News council to weigh unfairness allegations in sheriff, P-I fight
The Washington News Council will convene a public hearing this afternoon to examine allegations that the Seattle Post-Intelligencer has...
Seattle Times staff reporter
The Washington News Council will convene a public hearing this afternoon to examine allegations that the Seattle Post-Intelligencer has covered the King County Sheriff's Office in an unfair and irresponsible manner since August 2005.
In the council's best-case scenario, the Sheriff's Office and the P-I would air their grievances and resolve their differences. The public would be given a rare view of how a major media outlet covers a local public institution. And the council would advance its mission to "maintain public trust and confidence in the news media by promoting fairness, accuracy and balance."
But achieving those goals will be difficult. Since Sheriff Sue Rahr filed a formal complaint against the P-I with the news council in July, the acrimony of the dispute with the P-I has increased.
The P-I will not participate in the hearing, questioning the impartiality of several council members and the council's executive director. The newspaper did respond to the complaint by publishing a 17-page answer on its Web site in which the newspaper said it made — and corrected — some errors but stood by the essence of the series.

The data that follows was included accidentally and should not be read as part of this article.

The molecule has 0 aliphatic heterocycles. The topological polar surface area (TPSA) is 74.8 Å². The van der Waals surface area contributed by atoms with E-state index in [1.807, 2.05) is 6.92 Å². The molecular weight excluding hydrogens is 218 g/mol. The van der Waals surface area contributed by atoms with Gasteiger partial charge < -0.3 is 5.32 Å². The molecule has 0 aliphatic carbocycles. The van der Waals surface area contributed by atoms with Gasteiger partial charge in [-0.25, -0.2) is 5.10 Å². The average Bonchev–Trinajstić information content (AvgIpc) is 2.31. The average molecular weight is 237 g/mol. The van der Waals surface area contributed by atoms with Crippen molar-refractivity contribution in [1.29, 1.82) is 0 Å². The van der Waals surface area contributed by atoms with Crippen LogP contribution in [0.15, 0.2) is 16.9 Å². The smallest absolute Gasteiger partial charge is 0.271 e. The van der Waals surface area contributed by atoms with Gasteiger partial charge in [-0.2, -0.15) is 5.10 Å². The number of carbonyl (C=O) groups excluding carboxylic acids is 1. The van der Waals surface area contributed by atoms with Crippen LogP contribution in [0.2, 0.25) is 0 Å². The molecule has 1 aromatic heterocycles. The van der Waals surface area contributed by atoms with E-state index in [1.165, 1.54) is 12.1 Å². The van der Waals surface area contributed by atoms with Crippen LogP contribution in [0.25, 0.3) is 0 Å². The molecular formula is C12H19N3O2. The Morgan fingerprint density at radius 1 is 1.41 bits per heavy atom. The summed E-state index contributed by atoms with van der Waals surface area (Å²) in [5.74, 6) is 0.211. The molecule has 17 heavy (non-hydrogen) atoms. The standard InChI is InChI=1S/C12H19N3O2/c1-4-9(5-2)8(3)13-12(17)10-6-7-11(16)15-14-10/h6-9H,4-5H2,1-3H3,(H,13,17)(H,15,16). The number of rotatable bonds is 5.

And by being swept up into the controversy, the council will find itself short-handed during today's hearing, with eight of its 20 members declining to vote on the sheriff's complaint, to avoid potential conflicts of interest.
The P-I and the Sheriff's Office have been feuding since August 2005, when the newspaper kicked off its "Conduct Unbecoming" series with three days of stories about former vice cop Dan Ring, who agreed to retire rather than face criminal charges stemming from multiple allegations of misconduct.
In subsequent stories, the P-I reported on several instances of misconduct by sheriff's deputies and claimed the misconduct was the byproduct of a weak system of internal discipline within the Sheriff's Office.
Washington News Council hearing
Where: Town Hall Seattle, Eighth Avenue and Seneca Street
When: 2 to 6 p.m. today
What: A discussion and vote on a complaint by the King County Sheriff's Office that the Seattle Post-Intelligencer's "Conduct Unbecoming" series has been unfair and inaccurate
Who: King County Sheriff Sue Rahr and her spokesman, Sgt. John Urquhart, will represent the Sheriff's Office. The Seattle P-I will not attend, but the Washington News Council will read portions of the newspaper's written reply into the record. The 20 members of the council will discuss the complaint; eight will not vote on its merits because of potential conflicts of interest.
Admission: Free and open to the public
Source: Washington News Council
Rahr and sheriff's spokesman Sgt. John Urquhart said they expressed concerns about the stories to P-I writers and editors but were not happy with the response. After several months of consideration and discussions with several people, including Seattle Times Publisher Frank Blethen, Rahr filed the complaint with the news council on July 28.
Blethen said he did not give Rahr the idea to file a complaint.